Coasts - Planning coastal fieldwork
The aim of these two lessons is to give students the opportunity to apply their knowledge of coasts to plan a day’s coastal fieldwork. They will also be able to demonstrate the importance of fieldwork within the study of geography.
Key questions and ideas
Why is fieldwork important?
Fieldwork makes the study of geography real! Students get an opportunity to apply their knowledge and understanding in a real life setting bringing concepts and theories to life. Fieldwork also enables students to develop new geographical skills ranging from collecting data to analysing results. Planning fieldwork also provides students with an opportunity to take responsibility for their own learning which often improves motivation for learning. More information about the importance of fieldwork can be found here.
How can I investigate that longshore drift is occurring? What evidence is there that longshore drift is occurring?
Measurements of the height of the sand either side of a groyne will indicate if longshore drift is occurring. If longshore drift is occurring there will be significantly more sand on one side of the groyne than the other. This pattern should be repeated at all the groynes along the beach. The method for this fieldwork is described here.
How would I benefit from carrying out fieldwork?
The response to this question should be personal to the individual student but answers are most likely to include: kinaesthetic approach is a powerful learning tool, makes geography real, opportunity to learn new skills, opportunity to experience a new area, opportunity to work with others.
Subject content areas
- Human and physical geography: Show understanding of key processes in physical geography relating to coasts, Show understanding of how human and physical processes interact to influence, and change, landscapes
- Geographical skills and fieldwork: Build on knowledge of maps, Designing and planning geographical fieldwork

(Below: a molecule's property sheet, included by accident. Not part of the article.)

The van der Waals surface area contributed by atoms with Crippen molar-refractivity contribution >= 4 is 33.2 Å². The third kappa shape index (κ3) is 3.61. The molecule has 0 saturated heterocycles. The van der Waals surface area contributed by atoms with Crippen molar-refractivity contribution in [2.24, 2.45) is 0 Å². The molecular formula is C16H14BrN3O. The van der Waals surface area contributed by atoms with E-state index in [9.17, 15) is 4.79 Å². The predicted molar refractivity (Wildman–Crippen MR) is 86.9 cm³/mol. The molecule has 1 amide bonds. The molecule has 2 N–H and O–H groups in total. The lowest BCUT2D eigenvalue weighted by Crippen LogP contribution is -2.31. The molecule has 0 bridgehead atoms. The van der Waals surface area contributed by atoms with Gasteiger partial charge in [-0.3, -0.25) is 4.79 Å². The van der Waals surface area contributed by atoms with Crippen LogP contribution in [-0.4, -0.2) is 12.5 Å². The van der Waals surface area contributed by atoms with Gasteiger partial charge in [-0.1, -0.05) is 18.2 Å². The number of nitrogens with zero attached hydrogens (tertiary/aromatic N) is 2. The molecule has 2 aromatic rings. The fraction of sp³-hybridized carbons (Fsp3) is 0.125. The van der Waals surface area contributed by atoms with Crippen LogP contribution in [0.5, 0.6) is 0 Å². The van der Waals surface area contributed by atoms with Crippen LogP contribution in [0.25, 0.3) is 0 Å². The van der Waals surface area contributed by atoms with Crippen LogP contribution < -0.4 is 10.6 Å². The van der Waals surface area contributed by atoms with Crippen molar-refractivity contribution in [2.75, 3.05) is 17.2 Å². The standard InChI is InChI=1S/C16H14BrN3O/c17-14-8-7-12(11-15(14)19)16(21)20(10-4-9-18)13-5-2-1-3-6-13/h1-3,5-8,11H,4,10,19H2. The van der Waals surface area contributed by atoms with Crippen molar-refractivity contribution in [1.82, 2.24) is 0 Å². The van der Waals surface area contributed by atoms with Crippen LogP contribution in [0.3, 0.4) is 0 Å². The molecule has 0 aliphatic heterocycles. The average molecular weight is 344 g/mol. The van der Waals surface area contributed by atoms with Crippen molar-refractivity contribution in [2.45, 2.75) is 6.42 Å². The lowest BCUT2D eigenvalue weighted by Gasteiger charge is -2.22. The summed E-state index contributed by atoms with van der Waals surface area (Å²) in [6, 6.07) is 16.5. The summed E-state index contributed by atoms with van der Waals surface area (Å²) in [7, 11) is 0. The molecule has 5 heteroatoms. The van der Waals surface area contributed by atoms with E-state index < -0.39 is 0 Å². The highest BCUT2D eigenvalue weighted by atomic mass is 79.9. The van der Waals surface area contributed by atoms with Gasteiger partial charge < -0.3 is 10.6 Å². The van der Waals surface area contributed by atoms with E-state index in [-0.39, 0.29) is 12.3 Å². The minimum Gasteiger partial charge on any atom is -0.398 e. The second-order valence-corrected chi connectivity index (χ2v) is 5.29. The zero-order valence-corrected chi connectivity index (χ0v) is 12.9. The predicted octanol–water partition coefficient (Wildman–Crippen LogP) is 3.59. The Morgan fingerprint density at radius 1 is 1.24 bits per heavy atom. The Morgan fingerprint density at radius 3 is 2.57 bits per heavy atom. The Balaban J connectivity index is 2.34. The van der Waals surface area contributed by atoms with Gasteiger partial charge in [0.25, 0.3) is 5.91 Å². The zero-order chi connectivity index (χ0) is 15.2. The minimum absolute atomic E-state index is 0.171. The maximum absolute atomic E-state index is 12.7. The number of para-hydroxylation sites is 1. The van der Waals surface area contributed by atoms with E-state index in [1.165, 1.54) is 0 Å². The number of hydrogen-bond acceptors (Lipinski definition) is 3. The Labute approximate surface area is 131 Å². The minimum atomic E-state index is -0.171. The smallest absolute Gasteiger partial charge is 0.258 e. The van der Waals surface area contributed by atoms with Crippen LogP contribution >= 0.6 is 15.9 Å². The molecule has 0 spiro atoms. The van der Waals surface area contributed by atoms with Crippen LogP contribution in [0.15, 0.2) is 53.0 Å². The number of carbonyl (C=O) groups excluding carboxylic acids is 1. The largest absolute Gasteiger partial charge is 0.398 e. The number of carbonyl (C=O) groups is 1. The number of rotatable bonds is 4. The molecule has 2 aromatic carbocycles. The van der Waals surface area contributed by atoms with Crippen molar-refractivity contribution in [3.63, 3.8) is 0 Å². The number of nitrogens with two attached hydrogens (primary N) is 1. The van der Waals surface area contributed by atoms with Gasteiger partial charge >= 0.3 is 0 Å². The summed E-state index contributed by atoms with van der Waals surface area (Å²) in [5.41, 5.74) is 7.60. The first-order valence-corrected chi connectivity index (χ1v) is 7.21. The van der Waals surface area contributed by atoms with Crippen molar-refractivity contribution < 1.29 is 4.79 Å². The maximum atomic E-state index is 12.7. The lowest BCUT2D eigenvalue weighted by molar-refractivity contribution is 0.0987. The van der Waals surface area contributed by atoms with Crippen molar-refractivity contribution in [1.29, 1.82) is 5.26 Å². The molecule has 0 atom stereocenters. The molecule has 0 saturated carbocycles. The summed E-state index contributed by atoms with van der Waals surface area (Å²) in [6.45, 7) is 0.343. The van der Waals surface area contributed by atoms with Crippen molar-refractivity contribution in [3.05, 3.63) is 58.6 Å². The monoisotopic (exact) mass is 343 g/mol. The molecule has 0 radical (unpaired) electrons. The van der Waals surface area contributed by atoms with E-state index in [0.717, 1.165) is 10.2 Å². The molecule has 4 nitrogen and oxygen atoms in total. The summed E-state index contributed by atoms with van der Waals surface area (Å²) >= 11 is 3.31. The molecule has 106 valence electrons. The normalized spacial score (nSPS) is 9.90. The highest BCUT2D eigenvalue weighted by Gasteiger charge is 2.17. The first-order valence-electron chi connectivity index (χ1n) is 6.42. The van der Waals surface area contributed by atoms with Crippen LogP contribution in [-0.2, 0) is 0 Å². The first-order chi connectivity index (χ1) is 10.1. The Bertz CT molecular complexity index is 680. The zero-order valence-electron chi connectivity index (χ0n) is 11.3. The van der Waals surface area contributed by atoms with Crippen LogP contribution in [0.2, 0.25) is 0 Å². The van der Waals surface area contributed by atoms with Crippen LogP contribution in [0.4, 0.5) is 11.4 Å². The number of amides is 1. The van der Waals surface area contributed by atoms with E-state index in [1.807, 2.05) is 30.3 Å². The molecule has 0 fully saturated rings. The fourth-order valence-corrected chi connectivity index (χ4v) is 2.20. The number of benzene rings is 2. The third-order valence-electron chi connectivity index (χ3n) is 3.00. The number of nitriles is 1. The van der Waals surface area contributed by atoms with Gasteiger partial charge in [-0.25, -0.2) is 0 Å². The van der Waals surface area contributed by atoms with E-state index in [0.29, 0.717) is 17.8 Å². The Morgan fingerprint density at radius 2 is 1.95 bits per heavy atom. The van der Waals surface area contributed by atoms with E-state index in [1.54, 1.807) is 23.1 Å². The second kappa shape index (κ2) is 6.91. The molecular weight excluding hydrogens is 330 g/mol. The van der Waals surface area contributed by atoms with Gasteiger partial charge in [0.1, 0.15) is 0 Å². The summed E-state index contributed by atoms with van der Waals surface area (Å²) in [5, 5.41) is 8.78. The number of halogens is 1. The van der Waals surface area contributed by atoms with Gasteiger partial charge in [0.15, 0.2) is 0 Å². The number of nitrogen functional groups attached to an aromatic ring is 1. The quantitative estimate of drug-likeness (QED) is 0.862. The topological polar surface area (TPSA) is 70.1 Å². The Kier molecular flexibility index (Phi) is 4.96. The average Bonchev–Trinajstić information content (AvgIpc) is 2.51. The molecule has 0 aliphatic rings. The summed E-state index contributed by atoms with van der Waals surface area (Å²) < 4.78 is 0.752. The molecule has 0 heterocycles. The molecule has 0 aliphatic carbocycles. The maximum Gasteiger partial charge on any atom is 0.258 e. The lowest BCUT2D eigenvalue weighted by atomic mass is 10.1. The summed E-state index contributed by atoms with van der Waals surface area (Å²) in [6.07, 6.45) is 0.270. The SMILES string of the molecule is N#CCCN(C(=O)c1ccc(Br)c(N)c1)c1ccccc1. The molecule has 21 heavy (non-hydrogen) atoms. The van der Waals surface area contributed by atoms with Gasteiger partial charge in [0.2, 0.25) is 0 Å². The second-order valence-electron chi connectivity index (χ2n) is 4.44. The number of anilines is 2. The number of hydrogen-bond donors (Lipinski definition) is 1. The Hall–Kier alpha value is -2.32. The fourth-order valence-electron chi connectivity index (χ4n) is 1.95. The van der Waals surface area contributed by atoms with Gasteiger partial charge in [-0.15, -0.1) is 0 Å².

The lesson will start with a whole class discussion about the importance of carrying out fieldwork. You will then be given a guidance sheet detailing how you should approach the task of planning a day’s fieldwork to a coastal area. You need to read the first two sections of the guidance sheet: Your task and What is my fieldwork about?
You will be shown a YouTube clip of waves hitting a groyne. Whilst watching the clip, your teacher will take you through the technique you will use to measure evidence of longshore drift. This involves measuring the distance between the top of the sand and the top of the groyne on both sides of the groyne for a series of groynes on your chosen fieldwork site. You will also be taken through how to record the measurements gathered.
Your fieldwork hypothesis is “longshore drift operates along…….. beach”. Your first task is to identify a suitable fieldwork site. Your chosen location needs to be accessible from your school so that you could visit it in a day. You will need to locate a beach that has groynes on it. Use Google maps to find a suitable location. You should make a note of how long it will take to reach your chosen location and insert the name of the beach where you are going to carry out your investigation into your hypothesis.
Work through the Planning Coastal Fieldwork sheet answering the questions and completing the tasks.
Using all the information from completing the tasks on your planning sheet, write a five minute pitch to be presented to your head teacher to justify taking the class out of school for a day to complete coastal fieldwork. How to write your pitch is outlined on the planning sheet. You will perform your pitch to the class and a senior member of staff.
Think about how you would benefit from carrying out more fieldwork in the future and share your ideas with your class.